Well, my days in this country are numbered, and I have mixed feelings. For about the past five weeks I’ve lived in the city of Pokhara, to the west of Kathmandu. It’s the longest I’ve spent in any one place on any trip. I did many things there – the touristy stuff: kayaking, paragliding; the less touristy: motorcycle lessons, both beginners, and advanced cornering school; and the hardly touristy: motorcycle mechanics class. In addition to these activities I spent a lot of time processing pictures that I’d taken on my trip, dating all the way back to Tiger Leaping Gorge in China.
This last fact made me realize I need to do two things in the future: think about composition and lighting more while shooting, and to be much more liberal in the use of the delete button on the camera. But much better than that, being stationary allowed me to get to know many locals, expats, and travelers in Pokhara, at least in Lakeside, the tourist hub. I felt like I was able to scratch the surface on life in a foreign country, if just barely, and I am sad to leave.
Now I’m back in Kathmandu and it’s been quite an interesting experience so far. I flew here Saturday, and immediately felt faster pace, the hustle and bustle, as compared to Pokhara, and of course the terrible pollution and air quality – though the air still beats any big city in China….
Things turned sour over the weekend. The Maoists called a country wide strike in protest of the killings of several people, who were part of a large group of homeless living in a national forest, by police officers. In places, public buses that attempted to operate during the strike were burned, as well as cars and motorcycles that attempted to drive the streets.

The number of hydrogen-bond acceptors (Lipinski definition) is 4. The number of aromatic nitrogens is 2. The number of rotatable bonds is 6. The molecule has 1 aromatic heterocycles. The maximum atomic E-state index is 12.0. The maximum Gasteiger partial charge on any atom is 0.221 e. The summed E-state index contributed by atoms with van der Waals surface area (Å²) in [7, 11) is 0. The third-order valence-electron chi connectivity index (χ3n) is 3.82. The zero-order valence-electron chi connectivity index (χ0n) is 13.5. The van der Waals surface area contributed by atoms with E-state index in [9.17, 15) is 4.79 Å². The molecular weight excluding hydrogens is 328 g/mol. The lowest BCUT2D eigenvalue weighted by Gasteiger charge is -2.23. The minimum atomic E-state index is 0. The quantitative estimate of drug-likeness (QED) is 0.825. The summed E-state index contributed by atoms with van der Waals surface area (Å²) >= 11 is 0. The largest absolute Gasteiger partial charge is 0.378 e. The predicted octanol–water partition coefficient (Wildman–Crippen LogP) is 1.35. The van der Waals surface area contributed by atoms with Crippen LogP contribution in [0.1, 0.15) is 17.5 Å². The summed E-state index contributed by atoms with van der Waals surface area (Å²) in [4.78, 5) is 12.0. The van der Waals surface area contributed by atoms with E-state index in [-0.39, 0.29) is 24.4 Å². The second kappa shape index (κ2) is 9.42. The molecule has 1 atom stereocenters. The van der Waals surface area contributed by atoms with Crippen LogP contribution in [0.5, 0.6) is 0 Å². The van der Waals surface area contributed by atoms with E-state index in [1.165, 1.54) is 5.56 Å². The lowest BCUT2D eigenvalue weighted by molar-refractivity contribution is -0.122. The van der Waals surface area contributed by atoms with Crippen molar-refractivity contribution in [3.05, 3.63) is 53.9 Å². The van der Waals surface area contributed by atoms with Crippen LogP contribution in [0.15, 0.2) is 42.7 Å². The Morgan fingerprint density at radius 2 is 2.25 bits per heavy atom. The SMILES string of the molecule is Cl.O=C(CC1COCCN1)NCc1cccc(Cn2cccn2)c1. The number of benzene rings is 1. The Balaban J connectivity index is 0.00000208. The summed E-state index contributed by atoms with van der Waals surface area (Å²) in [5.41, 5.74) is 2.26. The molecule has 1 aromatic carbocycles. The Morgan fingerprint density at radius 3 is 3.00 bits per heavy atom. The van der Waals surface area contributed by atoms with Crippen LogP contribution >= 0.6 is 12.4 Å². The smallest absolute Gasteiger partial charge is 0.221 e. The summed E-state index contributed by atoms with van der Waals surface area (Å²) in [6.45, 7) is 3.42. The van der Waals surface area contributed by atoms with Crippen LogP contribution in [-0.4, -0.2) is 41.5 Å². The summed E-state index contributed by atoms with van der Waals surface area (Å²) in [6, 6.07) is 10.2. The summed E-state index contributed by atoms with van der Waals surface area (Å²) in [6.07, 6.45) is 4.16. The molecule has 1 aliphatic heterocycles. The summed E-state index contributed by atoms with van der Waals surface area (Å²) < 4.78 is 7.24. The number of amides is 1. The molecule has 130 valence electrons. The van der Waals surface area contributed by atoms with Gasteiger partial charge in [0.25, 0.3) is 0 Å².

Closer to home, I was searching the streets yesterday for any restaurant serving food. There were a few shops here and there that were open, but no restaurants on the street. I started scanning the rooftops from the street and noticed one place with what looked to be a couple of tourists seated. I found the back stairs and sure enough it was open.
I took a seat near the rail so I could have a view of the street. A few minutes later, a mob of young men yelling slogans in Nepali came up the street, slamming doors and screaming at any shop owners who were open. The waiters ran over and made me, and the other customers move away from the rail where we could not be seen from the street.
Eventually the mob continued on its way, and nothing happened to the restaurant. By nightfall the strike was over, and businesses started opening as usual. This morning I found out that another strike is set for Wednesday.
I certainly don’t claim to know everything about the situation, or the goals of the Maoists here, but they seem to be doing more harm than good. Every time they call a strike to oppose the government, they just hurt the public. The police and military still function, but the local shop owners are forced to close their businesses for the day. It makes no sense to me.
Well enough politics. I’m moving on, flying to Thailand for the holidays, leaving Friday (as long as the Maoists don’t shut down the airport, as they’ve been known to do). Unfortunately I never made it to Everest Base Camp, so it’ll have to wait until I return to Nepal next year. For now, my plan is to spend a few weeks in Thailand, then fly to India to start the next big portion of the trip.